While it is possible to obtain a cardioid response over a wider frequency range with configurations B and C (since there is no cavity resonance) the additional cost of the added drivers makes them less attractive than configuration A. If additional drivers are to be used it would be better to use them as in A to increase the SPL capability of the system.
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Old 20th April 2008, 12:59 AM   #5
CLS is offline CLS  Taiwan
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Thanks a lot for all your replies All are helpful.

First of all, I'd like to say actually I've heard different kinds of good basses, i.e., sealed, vented, horn, OB(dipole).... etc. So I do believe many solutions can lead to excellent sound quality.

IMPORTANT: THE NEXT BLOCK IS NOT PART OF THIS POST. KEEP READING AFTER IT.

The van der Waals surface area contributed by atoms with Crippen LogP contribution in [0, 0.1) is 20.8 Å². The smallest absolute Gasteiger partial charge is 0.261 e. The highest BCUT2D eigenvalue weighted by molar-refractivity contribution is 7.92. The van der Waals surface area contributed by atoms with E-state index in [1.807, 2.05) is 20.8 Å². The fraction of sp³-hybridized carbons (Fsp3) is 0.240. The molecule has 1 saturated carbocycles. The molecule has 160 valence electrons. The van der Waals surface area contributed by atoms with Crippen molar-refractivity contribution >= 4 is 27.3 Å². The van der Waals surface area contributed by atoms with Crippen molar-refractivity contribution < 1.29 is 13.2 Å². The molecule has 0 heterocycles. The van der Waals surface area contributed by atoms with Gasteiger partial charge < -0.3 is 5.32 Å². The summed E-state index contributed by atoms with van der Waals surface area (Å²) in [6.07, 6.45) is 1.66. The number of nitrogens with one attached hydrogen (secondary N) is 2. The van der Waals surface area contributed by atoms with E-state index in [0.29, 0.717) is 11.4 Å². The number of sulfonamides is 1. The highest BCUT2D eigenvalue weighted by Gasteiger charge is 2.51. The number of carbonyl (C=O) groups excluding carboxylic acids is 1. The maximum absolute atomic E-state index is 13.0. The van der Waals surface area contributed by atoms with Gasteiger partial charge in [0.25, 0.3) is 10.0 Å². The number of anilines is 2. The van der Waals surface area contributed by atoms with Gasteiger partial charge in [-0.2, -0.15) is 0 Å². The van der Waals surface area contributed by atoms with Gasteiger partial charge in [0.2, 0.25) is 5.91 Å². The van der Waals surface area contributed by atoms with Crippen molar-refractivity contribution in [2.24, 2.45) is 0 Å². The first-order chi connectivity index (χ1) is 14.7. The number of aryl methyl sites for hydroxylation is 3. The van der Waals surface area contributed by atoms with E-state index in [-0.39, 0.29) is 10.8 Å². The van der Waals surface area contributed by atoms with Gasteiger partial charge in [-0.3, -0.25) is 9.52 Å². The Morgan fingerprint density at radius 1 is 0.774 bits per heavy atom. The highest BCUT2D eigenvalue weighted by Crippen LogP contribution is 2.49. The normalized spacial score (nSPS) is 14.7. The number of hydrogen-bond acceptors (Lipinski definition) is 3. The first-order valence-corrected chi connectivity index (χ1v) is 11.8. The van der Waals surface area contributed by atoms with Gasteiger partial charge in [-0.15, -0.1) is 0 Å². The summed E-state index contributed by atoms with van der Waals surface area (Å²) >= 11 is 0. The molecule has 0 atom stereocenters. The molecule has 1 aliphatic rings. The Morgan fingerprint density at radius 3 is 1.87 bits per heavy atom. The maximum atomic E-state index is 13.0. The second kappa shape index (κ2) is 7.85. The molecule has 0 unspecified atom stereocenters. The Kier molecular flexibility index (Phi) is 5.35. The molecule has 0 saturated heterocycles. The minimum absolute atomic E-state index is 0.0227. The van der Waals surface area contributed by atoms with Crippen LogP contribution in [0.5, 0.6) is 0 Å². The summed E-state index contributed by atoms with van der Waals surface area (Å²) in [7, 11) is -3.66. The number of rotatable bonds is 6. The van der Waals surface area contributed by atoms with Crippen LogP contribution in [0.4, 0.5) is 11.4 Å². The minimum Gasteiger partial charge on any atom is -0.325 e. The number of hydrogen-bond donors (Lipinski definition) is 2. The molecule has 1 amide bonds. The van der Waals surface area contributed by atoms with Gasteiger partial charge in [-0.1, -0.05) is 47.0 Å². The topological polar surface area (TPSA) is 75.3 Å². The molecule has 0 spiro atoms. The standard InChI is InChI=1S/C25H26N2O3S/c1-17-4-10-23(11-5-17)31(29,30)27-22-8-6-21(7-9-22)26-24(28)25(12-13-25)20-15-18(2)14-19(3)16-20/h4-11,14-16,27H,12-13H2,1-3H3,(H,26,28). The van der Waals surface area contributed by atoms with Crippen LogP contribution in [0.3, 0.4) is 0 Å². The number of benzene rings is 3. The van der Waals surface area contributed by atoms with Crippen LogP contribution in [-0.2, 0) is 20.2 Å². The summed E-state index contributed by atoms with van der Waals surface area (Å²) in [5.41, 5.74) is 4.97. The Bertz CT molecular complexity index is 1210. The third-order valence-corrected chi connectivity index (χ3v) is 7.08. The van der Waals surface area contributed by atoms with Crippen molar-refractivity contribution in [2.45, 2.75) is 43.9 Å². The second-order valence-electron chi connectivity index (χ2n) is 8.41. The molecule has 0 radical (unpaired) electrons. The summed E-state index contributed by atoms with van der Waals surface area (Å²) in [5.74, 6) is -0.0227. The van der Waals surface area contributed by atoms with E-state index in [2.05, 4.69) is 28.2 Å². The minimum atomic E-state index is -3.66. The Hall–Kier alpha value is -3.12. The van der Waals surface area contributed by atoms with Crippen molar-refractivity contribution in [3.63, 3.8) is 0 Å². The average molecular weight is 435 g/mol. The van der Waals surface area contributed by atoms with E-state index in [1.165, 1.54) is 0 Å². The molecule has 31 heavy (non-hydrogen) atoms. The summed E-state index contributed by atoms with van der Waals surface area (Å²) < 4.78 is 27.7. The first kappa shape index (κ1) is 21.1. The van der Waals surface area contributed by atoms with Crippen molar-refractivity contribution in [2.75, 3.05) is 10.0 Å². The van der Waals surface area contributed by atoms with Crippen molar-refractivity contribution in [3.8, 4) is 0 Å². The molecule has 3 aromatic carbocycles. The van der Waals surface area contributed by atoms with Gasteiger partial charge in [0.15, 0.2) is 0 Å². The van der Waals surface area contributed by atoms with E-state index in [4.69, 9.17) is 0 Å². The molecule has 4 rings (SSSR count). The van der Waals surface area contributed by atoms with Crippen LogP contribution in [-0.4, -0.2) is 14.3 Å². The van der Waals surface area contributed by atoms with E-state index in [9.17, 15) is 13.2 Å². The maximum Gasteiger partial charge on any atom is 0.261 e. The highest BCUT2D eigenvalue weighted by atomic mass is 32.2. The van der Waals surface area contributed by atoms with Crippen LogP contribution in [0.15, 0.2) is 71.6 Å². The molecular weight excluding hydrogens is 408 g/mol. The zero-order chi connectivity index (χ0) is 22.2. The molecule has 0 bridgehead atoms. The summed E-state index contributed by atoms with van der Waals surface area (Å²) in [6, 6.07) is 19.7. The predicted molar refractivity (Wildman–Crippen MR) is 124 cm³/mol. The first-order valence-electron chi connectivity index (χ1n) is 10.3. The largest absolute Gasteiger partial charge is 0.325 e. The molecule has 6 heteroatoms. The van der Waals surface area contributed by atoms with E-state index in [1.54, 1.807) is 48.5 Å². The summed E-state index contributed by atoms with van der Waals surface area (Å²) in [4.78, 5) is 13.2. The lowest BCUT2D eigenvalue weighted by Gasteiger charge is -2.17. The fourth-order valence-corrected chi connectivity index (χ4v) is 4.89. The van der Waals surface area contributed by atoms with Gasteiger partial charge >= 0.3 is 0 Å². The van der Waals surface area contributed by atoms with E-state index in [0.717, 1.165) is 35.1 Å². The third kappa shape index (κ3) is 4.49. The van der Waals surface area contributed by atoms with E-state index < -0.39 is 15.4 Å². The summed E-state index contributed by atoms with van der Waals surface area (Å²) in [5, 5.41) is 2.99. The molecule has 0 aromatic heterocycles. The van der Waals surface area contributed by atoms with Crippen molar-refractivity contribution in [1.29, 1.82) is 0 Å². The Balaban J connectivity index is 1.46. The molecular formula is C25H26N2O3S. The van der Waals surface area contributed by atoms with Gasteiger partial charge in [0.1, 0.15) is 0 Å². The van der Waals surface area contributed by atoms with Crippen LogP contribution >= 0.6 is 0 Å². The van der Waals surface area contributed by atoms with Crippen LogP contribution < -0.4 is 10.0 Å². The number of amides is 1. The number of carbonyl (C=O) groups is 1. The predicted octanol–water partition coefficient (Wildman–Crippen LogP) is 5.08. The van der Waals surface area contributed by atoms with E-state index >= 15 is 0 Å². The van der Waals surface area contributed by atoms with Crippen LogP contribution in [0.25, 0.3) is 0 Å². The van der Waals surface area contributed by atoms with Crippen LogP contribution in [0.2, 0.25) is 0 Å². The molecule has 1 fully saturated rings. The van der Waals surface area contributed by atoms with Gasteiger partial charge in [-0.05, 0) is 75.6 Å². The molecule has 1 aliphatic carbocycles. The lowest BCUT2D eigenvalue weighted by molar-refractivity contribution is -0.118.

Among all these, I myself once experienced huge booms by the corner BR cabs, I needed very deep notches to smooth things out:

Click the image to open in full size.

Without these deep notches, the upper bass booms were just too much to take. Here's the picture of the system:

Click the image to open in full size.
The bass cabs were fixed into the corners.


Later, I moved to another apartment with a much smaller living room. I thought to myself, this space is not gonna take it. So I built dipole bass this time.

And this is the notch setting for the OB bass:
Click the image to open in full size.


The big OB still overloads the relative small room, but much smoother and much less boomy overall.

-----------------

gedlee, I've learned a lot from your kind posts. I should say thank you for that. I've also read somewhere else that you don't think dipole bass is a good idea. However this conflicts my own experiences.